Recorder: Recorders are members of FirstVoices teams responsible for creating language site content. They have the ability to privately create and edit words, phrases, and other language content, as well as create draft changes for review by other team members.
Recorder with Approval: Recorders with Approval are members of FirstVoices teams responsible for creating language site content. They have the ability to create and edit words, phrases, and other language content, and can also change their visibility and delete them. They are able to supervise Recorders and approve their draft changes.
Visibility: Visibility refers to who can see a language entry like a word or song. The different levels are:
“Team Only”: visible only to the language site team (also “New” or “Disabled”)
“Members Only”: visible to logged-in and approved site members (also “Enabled”)
“Public (Published)”: visible to anyone
Draft: A draft is a private copy of a word or phrase which can be created by a Recorder and edited with suggested changes. It is only visible to the language team. Once the draft is applied to the original entry, the changes are made on the entry and the draft disappears.
Published: When a language entry (a word, phrase, song or story) is published on FirstVoices, it becomes visible to public, which means anyone who visits the language site (with or without an account) can view the entry.
Alphabet: A FirstVoices alphabet is a customizable alphabet that can have any required special characters or multi-character letters required to write in the writing system for each language site. All words and phrases on the site are alphabetized based on the custom alphabet.
Master file: The master file is the untouched, raw audio file that includes an entire unedited audio recording. You always export a copy of the master file before editing, in order to ensure you keep an unedited, complete version of your original recording.
Audacity project file: The Audacity project file is the .aup file that is generated when you save your audio in the audio editing program Audacity. Note that this is not the same thing as exporting your files, as a .aup is saved to be able to continue working on your audio in Audacity, and .aup files can not be opened in any other application. Audacity project files include two things:
1. The .aup project file (i.e. language-recordings.aup)
2. The _data folder with the same project name and in the same folder as the .aup file (i.e. language-recordings_data) that includes data related to your project.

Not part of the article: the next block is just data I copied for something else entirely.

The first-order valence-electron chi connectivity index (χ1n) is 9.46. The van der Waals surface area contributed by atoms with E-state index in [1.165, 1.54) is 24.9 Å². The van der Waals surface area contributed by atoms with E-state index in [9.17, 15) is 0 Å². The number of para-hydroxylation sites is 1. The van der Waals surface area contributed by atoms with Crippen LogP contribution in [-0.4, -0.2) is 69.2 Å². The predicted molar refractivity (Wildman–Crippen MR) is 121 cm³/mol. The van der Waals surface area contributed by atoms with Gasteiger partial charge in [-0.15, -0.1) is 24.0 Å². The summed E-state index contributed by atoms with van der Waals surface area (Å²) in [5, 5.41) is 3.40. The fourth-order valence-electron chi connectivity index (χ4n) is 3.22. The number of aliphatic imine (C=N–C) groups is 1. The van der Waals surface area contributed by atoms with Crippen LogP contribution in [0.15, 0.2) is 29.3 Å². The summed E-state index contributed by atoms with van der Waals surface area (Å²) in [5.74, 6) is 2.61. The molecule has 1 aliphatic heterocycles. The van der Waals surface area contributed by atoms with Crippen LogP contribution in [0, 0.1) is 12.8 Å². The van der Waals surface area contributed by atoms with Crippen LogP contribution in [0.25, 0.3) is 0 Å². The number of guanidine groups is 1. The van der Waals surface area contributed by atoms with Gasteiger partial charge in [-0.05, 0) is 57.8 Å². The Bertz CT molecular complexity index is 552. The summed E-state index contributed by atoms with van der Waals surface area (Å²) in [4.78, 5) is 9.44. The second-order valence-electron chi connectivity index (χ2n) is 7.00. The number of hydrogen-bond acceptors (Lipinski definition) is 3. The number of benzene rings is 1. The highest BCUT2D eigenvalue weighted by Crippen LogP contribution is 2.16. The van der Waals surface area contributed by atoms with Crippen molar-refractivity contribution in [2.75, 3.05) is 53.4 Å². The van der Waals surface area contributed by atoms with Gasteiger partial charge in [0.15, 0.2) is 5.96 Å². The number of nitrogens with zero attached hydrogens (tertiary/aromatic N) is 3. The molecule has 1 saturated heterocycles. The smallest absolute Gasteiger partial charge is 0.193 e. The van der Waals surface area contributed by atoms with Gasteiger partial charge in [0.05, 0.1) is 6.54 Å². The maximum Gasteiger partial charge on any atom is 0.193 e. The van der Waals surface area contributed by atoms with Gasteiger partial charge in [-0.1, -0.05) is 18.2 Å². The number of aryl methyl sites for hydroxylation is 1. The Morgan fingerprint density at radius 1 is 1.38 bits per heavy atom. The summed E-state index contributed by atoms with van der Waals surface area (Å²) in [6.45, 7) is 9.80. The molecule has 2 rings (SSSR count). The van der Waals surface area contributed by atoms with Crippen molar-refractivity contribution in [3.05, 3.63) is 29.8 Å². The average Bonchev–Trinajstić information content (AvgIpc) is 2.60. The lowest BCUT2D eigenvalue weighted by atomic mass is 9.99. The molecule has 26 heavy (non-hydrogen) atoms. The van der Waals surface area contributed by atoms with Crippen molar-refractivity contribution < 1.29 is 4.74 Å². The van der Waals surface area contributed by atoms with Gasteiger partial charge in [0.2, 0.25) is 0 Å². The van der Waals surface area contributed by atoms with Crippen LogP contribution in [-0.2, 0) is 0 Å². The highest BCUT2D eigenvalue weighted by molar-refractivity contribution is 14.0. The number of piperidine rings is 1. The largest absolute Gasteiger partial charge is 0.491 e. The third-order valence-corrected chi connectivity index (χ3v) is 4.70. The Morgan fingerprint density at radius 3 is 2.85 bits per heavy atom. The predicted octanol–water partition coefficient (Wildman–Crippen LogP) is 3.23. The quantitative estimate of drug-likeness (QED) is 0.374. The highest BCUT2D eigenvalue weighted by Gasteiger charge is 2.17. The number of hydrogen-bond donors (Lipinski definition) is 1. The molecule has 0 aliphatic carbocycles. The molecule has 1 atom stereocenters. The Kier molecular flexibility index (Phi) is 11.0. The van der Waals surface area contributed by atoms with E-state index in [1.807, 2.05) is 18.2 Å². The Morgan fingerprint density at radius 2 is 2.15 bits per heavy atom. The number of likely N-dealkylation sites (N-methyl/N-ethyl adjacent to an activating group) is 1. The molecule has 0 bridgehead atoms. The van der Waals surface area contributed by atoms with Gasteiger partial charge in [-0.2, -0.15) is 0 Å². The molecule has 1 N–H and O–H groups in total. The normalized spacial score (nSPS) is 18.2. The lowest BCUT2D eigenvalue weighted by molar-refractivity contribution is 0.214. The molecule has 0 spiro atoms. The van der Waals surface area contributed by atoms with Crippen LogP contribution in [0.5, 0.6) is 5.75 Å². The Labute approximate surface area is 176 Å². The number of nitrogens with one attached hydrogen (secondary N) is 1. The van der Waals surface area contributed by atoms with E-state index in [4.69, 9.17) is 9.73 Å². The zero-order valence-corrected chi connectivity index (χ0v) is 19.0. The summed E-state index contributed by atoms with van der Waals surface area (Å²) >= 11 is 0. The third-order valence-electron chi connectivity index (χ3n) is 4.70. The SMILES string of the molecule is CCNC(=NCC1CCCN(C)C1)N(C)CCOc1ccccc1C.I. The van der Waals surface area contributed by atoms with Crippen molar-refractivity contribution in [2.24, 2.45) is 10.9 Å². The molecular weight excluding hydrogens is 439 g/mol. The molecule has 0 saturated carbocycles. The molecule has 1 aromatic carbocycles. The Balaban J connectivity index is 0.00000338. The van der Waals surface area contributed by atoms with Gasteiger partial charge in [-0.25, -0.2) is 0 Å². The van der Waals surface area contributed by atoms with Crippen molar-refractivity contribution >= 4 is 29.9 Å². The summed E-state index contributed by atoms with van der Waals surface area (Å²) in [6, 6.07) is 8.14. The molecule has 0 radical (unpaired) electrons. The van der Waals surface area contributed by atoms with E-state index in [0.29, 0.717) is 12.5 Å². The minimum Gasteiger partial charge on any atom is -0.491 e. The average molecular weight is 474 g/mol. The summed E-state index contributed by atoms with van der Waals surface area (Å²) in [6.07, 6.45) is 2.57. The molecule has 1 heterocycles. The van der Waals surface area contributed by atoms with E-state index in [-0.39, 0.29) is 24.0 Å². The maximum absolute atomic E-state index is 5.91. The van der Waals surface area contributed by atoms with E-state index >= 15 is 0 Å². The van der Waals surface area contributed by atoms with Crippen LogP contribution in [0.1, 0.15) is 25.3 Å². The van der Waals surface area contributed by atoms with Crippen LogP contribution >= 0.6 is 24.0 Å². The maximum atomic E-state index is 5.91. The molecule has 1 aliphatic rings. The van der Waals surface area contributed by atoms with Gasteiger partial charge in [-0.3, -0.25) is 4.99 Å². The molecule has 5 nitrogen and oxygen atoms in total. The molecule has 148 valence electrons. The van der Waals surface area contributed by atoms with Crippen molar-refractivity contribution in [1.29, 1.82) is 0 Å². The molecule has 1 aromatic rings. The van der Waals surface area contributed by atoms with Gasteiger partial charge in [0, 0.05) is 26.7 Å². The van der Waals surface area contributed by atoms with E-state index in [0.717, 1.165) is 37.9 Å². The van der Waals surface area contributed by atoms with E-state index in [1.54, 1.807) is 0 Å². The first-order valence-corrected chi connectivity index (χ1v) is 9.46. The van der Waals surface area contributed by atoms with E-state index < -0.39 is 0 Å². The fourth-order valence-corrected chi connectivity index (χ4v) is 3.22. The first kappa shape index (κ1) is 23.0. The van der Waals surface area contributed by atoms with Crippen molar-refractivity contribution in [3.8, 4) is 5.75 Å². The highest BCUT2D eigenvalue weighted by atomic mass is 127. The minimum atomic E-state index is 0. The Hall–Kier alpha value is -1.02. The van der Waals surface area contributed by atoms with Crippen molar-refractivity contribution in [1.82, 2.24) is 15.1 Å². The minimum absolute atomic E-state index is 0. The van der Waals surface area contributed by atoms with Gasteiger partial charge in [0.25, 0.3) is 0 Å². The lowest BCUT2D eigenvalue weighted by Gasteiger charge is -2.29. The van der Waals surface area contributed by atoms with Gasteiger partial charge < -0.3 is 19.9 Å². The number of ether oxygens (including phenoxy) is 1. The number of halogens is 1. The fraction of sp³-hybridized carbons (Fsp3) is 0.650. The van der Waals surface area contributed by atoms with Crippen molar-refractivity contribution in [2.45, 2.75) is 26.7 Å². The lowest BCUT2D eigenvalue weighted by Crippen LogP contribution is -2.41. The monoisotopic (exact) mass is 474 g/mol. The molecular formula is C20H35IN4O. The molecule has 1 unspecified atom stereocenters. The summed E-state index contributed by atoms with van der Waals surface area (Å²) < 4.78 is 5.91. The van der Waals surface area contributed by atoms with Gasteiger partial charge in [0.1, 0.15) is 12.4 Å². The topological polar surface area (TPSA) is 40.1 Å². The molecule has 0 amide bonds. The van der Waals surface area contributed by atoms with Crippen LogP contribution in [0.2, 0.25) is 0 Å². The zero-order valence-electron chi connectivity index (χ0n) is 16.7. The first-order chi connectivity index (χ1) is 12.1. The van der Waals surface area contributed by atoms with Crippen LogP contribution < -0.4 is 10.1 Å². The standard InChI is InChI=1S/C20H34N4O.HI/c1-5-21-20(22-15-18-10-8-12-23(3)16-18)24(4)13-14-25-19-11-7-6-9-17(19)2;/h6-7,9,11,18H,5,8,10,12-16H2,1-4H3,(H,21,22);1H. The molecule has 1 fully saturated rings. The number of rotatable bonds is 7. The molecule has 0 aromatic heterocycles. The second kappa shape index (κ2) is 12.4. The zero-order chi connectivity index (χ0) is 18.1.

NOTE: Never move, delete or rename any of the files or folders inside the _data folder. Always keep the AUP file and the _data folder together in the same directory (folder).
Word file: A word file is a short, individual file that come from within master files after you export your words or phrases. Word files will have a .wav filename extension.
Tracks: A single stream of recorded sound.
Stereo: Stereo refers to two audio tracks, one in each headphone/speaker.
Mono: Stereo refers to one audio track coming out of both headphones/speakers.
Labels: When you want to have separate word files (.wav) for each word or phrase, you can add labels to sections of the audio in your Audacity project file and give each word a file name before you export them as individual word files.
Lossless: A method of preserving the original data with no loss of information, relating to a uncompressed file.
Uncompressed: The description of a file that has not gone through any reductions in size, which causes it to lose data (e.g. go from 'lossless' to 'lossy').
Dialect: A dialect is a variety of a language with unique characteristics such as vocabulary, pronunciations, sentence structures, or meanings for words. Speakers of two dialects of the same language can more or less understand one another despite these differences in their speech.
Language family: A language family is a group of languages that have come from the same common ancestor language, often over a long period of time.
Paradigm: A linguistic paradigm is a set of related word forms. An example of this would be a conjugation of a verb, such as “to be”: I am, you are, he/she/it is, etc.
Part of speech: A part of speech is a term that describes how to use a word in a sentence, such as noun or verb. Words with the same part of speech follow similar rules for how they can be used to build phrases and sentences. For example, a verb in English can be used in a context "he/she/it VERBs", while a noun in English can be used in a context "I like the NOUN". The rules for each part of speech are specific to the language.